# Comparing Time Series Data

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- This topic has 6 replies, 5 voices, and was last updated 9 years, 2 months ago by Liu.

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- November 30, 2010 at 3:26 pm #53658
I have two sensors from two suppliers that measure temperature, pressure and conductivity of sea water at different depths.

One sensor is the reference so I want to know how the new sensor compares to the reference.

The data is non-normal and varies over time (the sensor is moving up and down through the water).

Is there a statistical tool I can use to analyze the data? I’m using MiniTab.

0November 30, 2010 at 10:18 pm #191013

Robert ButlerParticipant@rbutler**Include @rbutler in your post and this person will**

be notified via email.1. Data normality is not an issue.

2. While the data you are describing has been gathered over time your question is concerned with agreement and not temporal variation therefore time series issues are not the focus of your concern.

If you want to test for simple agreement – that is to say examine the results for bias or trending you could use the Bland-Altman test.

If you want to treat one as the standard you might be able to build calibration curves but given the fact that you are varying temperature, conductivity, and depth (pressure would be a function of depth) you will have to have multiple independent sample readings at various combinations of these variables and these variable combinations would have to be such that in the data set used for calibration they were independent of one another.

0December 1, 2010 at 2:19 pm #191014Robert,

Thank you for the response. I realized after I posted that what I need to look at is a scatter plot. Pressure is the independent variablle and temperature and conductivity are a function of depth.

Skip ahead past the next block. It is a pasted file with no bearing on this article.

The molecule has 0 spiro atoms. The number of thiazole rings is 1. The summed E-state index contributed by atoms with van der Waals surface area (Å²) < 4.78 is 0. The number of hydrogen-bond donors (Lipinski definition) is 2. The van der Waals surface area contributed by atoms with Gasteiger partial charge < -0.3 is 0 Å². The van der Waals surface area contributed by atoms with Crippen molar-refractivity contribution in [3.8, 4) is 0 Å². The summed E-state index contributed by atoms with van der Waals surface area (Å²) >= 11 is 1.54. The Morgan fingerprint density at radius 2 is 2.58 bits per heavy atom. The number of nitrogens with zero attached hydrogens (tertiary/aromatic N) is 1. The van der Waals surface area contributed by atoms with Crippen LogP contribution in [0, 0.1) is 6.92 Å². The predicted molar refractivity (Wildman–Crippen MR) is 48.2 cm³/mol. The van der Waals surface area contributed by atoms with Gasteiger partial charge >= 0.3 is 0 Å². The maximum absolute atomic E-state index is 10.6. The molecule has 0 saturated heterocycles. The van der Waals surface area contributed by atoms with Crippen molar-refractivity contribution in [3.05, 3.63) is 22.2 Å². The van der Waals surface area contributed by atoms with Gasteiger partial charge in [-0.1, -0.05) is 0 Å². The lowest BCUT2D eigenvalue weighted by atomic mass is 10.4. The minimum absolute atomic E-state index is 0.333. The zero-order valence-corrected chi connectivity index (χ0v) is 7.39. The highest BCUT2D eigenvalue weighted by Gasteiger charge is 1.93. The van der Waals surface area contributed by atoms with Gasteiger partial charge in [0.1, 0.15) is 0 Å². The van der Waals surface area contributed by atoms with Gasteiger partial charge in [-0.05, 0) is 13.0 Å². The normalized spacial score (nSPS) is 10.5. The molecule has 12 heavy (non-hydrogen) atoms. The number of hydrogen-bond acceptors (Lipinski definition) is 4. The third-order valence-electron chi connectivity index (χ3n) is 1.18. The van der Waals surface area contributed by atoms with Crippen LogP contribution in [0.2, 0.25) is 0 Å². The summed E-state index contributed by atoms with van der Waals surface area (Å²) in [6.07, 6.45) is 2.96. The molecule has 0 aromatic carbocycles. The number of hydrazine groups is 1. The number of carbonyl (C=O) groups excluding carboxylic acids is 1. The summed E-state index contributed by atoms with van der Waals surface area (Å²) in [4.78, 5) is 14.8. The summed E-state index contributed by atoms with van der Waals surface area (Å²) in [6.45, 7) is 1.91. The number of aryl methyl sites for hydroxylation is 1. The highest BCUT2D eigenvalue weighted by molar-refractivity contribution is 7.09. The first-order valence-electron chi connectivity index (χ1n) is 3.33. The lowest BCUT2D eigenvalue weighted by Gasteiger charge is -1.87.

I read about how you could run a regression on each data set and compare the regressions using ANCOVA. The data does not fit a linear regression very well, R^2 = 5%.

I found this article that describes using a GLM with a covariate to do the analysis.

http://www.minitab.com/en-US/support/answers/answer.aspx?id=1248&langType=1033I think there may be an error for which column to use as the covairate.

0December 2, 2010 at 9:54 pm #191015

Robert ButlerParticipant@rbutler**Include @rbutler in your post and this person will**

be notified via email.You say “The data does not fit a linear regression very well, R^2 = 5%.”

a) A regression of what against what?

b) Regardless of the regression – did you plot the data first to make sure that a simple linear fit made sense?

With respect to b) if you tested the sensors over a wide enough range of depth it is very likely that the response across the depth range is not a simple straight line. All measuring devices have a region of linear response and, when the things being measured fall outside their measurement specification range the plot of response against whatever is being measured becomes curvilinear.

0December 4, 2010 at 5:07 am #191016

StrayerParticipant@Straydog**Include @Straydog in your post and this person will**

be notified via email.Also consider stratification. You have more than two variables so your scatter plot can be more meaningful if you use the two most critical variables then stratify them according to additional variables. Search this site or elsewhere for techniques.

0December 8, 2010 at 12:07 am #191022

KennettParticipant@AndrewKennett**Include @AndrewKennett in your post and this person will**

be notified via email.As I understand your question you have sets of data pairs — one result from your standard and one from the new sensor, so for each parameter just run a paired t-test.

0January 6, 2011 at 7:40 pm #191111I agree with you too. If you take one sensor as reference, then what you need to do is to make a 2-sample t-test of both sensors to check p-value. That’s enough!

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